(Closed) stainless steel vs. nonstick anodized

posted 9 years ago in Gifts and Registries
Post # 3
Member
2365 posts
Buzzing bee
  • Wedding: October 2009

I have a mix of non-stick and stainless steel. I have certain pans that I like for certain things. I mostly use the medium size non-stick pan though. Mine are from Crate and Barrel and I’m pretty sure they’re All Clad non-stick and I have stainless steel ones too that are All Clad.

What I really want is, an entire set of Le Creuset. I have collected a couple pieces- they making cooking a dream.

If I were registering, I would just wish for all Le Creuset! 

Post # 5
Member
337 posts
Helper bee
  • Wedding: June 2010

I don’t have any advice, but I’m so glad you asked this.  I’ve been wondering about many of the exact same questions.  On the one hand, I find cooking with non-stick so much easier, but I’m also not a very advanced cook and fully expect to (or hope to) learn more and become more advanced once we’re actually settled in with a "real" kitchen, so then maybe stainless is the way to go since all the hardcore cooking people swoon over it.  Then, of course, there’s brand and price issues…it seems almost absurd to ask people to buy you a $190 stainless sauce pan–but then they’re supposed to last so much longer, come with lifetime warranties, etc, while my cookbook says non-stick will need to be replaced every 5 years or so.  And Calphalon/Cusinart/All-Clad/etc??  I have no clue.  I’ve been using my grandmother’s old Reverwere pots my entire adult life and have probably never purchased anything more exotic than an Ikea frying pan.  I’m in over my head when it comes to picking out "nice" things.  Hopefully the hive can help!

Post # 6
Member
141 posts
Blushing bee
  • Wedding: August 2009

Hi girls,

(this is long, bear with me!)
I recently had these exact same questions and did lots of research, so for what it’s worth, here’s what I found! (please don’t take this as gospel—I am certainly not the expert on this!)

To start with, Stainless vs. Nonstick. What the bridal registry expert at Macy’s told me was essentially if you’re the kind of cook that mostly “warms things up,” nonstick will be fine. It is easy to cook with and easy to clean and many people who aren’t trying to really COOK prefer it.
However, if you’re planning to make sauces, blend flavors in certain ways, or lots of other more “chef-like” tasks, non-stick will not work. Just as its name suggests, food won’t stick to it easily, and this needs to happen to cook certain things. You also have more control over temperature with stainless, and…well, some other chef-ish tasks I can’t remember. J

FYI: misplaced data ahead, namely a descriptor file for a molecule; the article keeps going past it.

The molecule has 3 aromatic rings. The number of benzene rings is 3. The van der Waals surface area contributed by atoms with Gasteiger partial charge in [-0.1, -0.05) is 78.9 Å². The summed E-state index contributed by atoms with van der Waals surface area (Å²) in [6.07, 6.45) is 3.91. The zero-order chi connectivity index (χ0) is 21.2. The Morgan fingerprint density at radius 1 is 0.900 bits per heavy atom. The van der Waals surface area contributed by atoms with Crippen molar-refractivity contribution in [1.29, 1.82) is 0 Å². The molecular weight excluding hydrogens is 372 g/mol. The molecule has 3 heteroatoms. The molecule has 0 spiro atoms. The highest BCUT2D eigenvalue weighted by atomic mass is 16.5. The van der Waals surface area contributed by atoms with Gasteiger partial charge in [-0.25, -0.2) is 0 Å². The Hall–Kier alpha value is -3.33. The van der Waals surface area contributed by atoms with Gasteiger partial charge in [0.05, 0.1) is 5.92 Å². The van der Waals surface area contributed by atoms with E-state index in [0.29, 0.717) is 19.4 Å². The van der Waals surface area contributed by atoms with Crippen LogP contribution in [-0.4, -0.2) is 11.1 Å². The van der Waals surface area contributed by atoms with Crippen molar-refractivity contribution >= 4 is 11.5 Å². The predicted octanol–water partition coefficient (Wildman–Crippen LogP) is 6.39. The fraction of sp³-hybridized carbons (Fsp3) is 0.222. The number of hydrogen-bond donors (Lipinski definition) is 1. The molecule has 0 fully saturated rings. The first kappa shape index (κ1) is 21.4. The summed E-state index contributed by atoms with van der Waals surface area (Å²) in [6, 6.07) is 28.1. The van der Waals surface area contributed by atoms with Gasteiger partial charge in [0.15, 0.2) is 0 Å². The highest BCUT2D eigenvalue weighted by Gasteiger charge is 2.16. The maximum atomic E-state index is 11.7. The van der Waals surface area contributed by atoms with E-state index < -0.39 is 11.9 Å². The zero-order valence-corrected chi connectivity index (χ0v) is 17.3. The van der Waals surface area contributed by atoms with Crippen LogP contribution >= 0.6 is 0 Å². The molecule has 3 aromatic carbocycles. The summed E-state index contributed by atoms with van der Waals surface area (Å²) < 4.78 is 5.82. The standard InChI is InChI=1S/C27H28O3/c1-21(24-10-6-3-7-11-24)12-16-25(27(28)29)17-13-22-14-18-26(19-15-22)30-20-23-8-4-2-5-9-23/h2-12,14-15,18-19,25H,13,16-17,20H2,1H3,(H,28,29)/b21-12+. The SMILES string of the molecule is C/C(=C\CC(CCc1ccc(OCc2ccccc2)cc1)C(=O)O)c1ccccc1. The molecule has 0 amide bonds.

Stainless also lasts a lot longer. It is really easy to ruin a non-stick pan if you use the wrong utensils, clean it incorrectly, etc, but stainless can last a lifetime. Some people also worry about the non-stick coating leaching into their food if it’s scratched at all, but I’m not sure if this is proven.

So because of all this, we decided to register for stainless. We’re not hardcore chefs yet, but we hope to learn a lot more about cooking in the future!

Next is brand, etc. Yes, brand does matter for quality, as it does in lots of stuff, but whether it matters that much to you is another story. For us, the most expensive cookware set was just not worth it, but it is for some people. We wanted something that would work well, but we didn’t really care about the brand name or that it might perform the tiniest bit better, so I found that some other brands would work perfectly well for us.
All-Clad is generally thought to be the best, but there are other brands that can stand up to it, according to my research. And it’s not just the brand—within each brand there is high end and low end.
The biggest reason the All-Clad is so good is that it is “Clad” or “TriPly,” which means that it has three layers (stainless, aluminum, stainless) that aren’t just on the bottom of the pan, but go all the way up the side for more even heating. The lowest end pans you’ll find don’t have multiple layers at all, or have them only on the bottom.
There are a few brands, though, that are TriPly just like the AllClad, and a couple got really good reviews (almost as good as AllClad) on lots of cooking sites. There are others, but the ones I liked best from reviews were Cuisinart Multiclad Pro and Calphalon Contemporary and Calphalon Tri-Ply (which is the older version of the Calphalon Contemporary). All of these are far less expensive than the AllClad.

We decided to go with the Cuisinart Multiclad Pro because we liked the look of them better than the Calphalon, and the two of them had gotten very similar reviews. We’re also getting one non-stick frypan for things like eggs that just will never cook well on stainless, and a non-stick wok.

Phew! That was long, but I hope it helps someone. (and PS-reviews on cookware online are so helpful. Some cooking sites make you pay to be a part of them—but you can get a free trial, yay!—and Amazon has tons of reviews.) I’m not trying to convince you either way, but knowing all this stuff was really helpful to me, and hopefully it will be for you too. Good luck!

Post # 8
Member
241 posts
Helper bee
  • Wedding: May 2009 - University of Michigan Union

We did stainless, and we love them!